The complexity of federal criminal cases requires particularized knowledge and client attention. To address the need for well-trained, as well as diverse, lawyers on the CJA panel, the Federal Defender Second Chair (Mentor) Program was developed. The Mentor Program provides training in all aspects of federal criminal practice.
The attorneys chosen to participate in the program have a reputation for excellence and experience in some aspects of criminal and/or federal litigation.
In 2007, the first class of lawyers, six in all, was selected. The second class, selected in 2011, was composed of ten attorneys. The program is now on its third class, made up of 11 lawyers. The backgrounds of the mentees are varied, ranging from solo practitioners practicing primarily criminal defense in state cases to attorneys at large firms with significant experience in pre-indictment federal litigation. Through the program, the mentee attorneys have handled cases that were varied both in complexity and subject matter.
Monthly class meetings:
The mentee class meets once a month for a CLE-type gathering. During these trainings, different aspects of federal criminal law are discussed, as well as practical points for effective defense of clients. Additionally, mentees learn about the important structural/agency components involved in federal criminal practice. Trainers include CJA panel members, attorneys from the Federal Defender’s Office and people from various federal agencies, including the U.S. Probation Office, U.S. Attorney’s Office and U.S. Clerk’s Office.
Experiential learning is important part of the Second Chair Training Program. Mentees are assigned to work on cases with senior lawyers, through the Federal Defender’s Office. The senior, or mentor, lawyers guide mentees through the procedural and litigation aspects of the case. Mentees are prepared for and get to participate in a meaningful way in the cases. Ranging from client interviews through witness examinations and, as necessary, sentencing elocutions, the casework component provides mentees with important courtroom/case experience.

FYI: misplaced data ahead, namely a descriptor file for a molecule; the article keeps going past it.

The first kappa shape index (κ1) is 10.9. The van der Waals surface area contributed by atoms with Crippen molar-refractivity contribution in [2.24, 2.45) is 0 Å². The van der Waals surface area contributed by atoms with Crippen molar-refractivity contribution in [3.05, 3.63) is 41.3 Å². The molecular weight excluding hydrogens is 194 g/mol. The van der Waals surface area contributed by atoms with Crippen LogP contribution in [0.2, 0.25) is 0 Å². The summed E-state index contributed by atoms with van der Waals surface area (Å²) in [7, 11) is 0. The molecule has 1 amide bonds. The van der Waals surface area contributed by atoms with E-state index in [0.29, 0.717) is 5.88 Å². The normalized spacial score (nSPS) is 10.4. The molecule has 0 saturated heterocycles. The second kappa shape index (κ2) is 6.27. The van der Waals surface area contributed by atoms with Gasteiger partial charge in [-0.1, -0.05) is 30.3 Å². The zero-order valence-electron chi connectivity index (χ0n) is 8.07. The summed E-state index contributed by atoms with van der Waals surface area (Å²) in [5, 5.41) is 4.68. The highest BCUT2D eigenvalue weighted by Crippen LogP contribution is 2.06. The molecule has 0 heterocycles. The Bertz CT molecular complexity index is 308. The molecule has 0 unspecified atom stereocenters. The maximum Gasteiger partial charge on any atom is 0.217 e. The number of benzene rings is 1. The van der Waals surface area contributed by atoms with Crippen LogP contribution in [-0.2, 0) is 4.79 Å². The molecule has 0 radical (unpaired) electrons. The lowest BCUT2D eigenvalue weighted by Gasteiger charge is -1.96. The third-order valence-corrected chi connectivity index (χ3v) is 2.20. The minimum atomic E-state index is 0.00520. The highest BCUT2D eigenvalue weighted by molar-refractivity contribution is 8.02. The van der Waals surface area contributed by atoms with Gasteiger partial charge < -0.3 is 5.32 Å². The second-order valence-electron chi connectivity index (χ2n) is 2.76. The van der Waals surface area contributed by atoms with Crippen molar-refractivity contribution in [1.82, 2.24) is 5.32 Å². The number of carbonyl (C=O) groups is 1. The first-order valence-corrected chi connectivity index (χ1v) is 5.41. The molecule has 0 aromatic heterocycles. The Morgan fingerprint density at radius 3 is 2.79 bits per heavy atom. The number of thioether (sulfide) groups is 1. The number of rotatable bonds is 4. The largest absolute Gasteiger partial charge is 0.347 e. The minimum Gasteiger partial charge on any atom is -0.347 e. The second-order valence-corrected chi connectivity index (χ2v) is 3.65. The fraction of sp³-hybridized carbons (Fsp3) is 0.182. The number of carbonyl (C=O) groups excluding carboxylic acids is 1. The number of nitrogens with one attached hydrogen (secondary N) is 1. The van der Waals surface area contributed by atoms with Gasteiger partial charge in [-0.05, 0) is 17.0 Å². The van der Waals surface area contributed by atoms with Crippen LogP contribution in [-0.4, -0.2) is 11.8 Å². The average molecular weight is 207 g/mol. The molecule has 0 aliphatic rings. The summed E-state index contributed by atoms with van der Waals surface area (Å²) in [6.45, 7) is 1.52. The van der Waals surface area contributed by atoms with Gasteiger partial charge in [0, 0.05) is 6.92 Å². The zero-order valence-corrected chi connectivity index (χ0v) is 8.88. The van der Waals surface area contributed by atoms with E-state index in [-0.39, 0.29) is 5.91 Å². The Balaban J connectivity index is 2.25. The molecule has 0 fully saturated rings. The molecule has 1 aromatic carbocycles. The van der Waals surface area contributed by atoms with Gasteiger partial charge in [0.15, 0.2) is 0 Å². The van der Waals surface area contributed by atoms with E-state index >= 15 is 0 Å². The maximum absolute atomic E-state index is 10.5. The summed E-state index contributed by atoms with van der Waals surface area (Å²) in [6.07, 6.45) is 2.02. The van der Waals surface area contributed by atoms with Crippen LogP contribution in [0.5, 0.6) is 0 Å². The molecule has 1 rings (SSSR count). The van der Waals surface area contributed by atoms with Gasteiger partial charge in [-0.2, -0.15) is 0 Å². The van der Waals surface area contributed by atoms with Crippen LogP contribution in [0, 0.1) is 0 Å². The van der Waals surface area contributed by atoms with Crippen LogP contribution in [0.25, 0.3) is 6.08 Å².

In the most recent mentee class, every mentee worked on at least three (3) cases. Ten of the mentees were involved in cases that went to trial. All have had cases that involved significant litigation/issues resulting in evidentiary hearings.
Mentees are paid $70/hour for work on their appointed cases.
Benefits to the Mentees:
Beyond the training aspects, mentees are provided with numerous opportunities to build important networks that strengthen their practice. Class members build relationships with each other and, through the exposure to members of the federal criminal defense bar, broaden their base of resources, contacts and knowledge. Courtroom experience and strengthening client skills are also benefits mentees gain. Additionally, due to the significant amount of writing involved in the cases, legal writing skills are deepened.
Expectations of Mentees:
The attorneys chosen to participate in the program will be expected to attend the monthly training sessions, participate in the regular seminars put on by the Federal Defenders Office, meet regularly with the Program Coordinator and work on three assigned cases over a two-year period.
Former and Current Mentee Attorneys Include:
A call for applicants will be sent later this fall via email. Applicants will be asked to submit a formal application, writing sample and references. After applications are received, interviews will be scheduled.
If you have additional questions, please contact the Program Coordinator Caroline Durham at (612) 272-9111 or email@example.com.
Announcement for Applicants.pdf
Program Flyer FINAL 2016.pdf